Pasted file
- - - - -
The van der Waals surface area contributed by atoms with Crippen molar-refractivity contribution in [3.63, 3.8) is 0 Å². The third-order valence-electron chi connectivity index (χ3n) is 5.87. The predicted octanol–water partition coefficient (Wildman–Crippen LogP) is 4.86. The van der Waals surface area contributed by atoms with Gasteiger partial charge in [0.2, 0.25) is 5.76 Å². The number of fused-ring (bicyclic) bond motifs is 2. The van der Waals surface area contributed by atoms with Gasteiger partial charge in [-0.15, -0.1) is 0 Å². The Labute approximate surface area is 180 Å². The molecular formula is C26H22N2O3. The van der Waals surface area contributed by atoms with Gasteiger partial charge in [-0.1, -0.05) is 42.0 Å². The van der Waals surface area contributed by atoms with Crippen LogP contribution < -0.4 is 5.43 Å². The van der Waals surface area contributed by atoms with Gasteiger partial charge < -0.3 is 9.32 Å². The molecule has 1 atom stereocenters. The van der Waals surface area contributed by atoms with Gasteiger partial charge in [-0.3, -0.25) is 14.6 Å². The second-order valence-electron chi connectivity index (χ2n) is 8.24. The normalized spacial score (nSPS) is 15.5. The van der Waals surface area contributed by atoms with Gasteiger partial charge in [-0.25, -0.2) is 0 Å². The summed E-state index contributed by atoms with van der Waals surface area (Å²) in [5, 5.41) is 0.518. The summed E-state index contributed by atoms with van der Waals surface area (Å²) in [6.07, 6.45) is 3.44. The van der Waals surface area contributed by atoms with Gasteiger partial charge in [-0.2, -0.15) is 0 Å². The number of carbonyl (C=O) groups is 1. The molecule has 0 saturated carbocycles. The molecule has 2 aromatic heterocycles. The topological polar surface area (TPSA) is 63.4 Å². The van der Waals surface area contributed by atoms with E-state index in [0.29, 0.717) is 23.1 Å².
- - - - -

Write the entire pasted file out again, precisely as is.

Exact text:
The van der Waals surface area contributed by atoms with Crippen molar-refractivity contribution in [3.63, 3.8) is 0 Å². The third-order valence-electron chi connectivity index (χ3n) is 5.87. The predicted octanol–water partition coefficient (Wildman–Crippen LogP) is 4.86. The van der Waals surface area contributed by atoms with Gasteiger partial charge in [0.2, 0.25) is 5.76 Å². The number of fused-ring (bicyclic) bond motifs is 2. The van der Waals surface area contributed by atoms with Gasteiger partial charge in [-0.15, -0.1) is 0 Å². The Labute approximate surface area is 180 Å². The molecular formula is C26H22N2O3. The van der Waals surface area contributed by atoms with Gasteiger partial charge in [-0.1, -0.05) is 42.0 Å². The van der Waals surface area contributed by atoms with Crippen LogP contribution < -0.4 is 5.43 Å². The van der Waals surface area contributed by atoms with Gasteiger partial charge < -0.3 is 9.32 Å². The molecule has 1 atom stereocenters. The van der Waals surface area contributed by atoms with Gasteiger partial charge in [-0.3, -0.25) is 14.6 Å². The second-order valence-electron chi connectivity index (χ2n) is 8.24. The normalized spacial score (nSPS) is 15.5. The van der Waals surface area contributed by atoms with Gasteiger partial charge in [-0.25, -0.2) is 0 Å². The summed E-state index contributed by atoms with van der Waals surface area (Å²) in [5, 5.41) is 0.518. The summed E-state index contributed by atoms with van der Waals surface area (Å²) in [6.07, 6.45) is 3.44. The van der Waals surface area contributed by atoms with Gasteiger partial charge in [-0.2, -0.15) is 0 Å². The number of carbonyl (C=O) groups is 1. The molecule has 0 saturated carbocycles. The molecule has 2 aromatic heterocycles. The topological polar surface area (TPSA) is 63.4 Å². The van der Waals surface area contributed by atoms with E-state index in [0.29, 0.717) is 23.1 Å².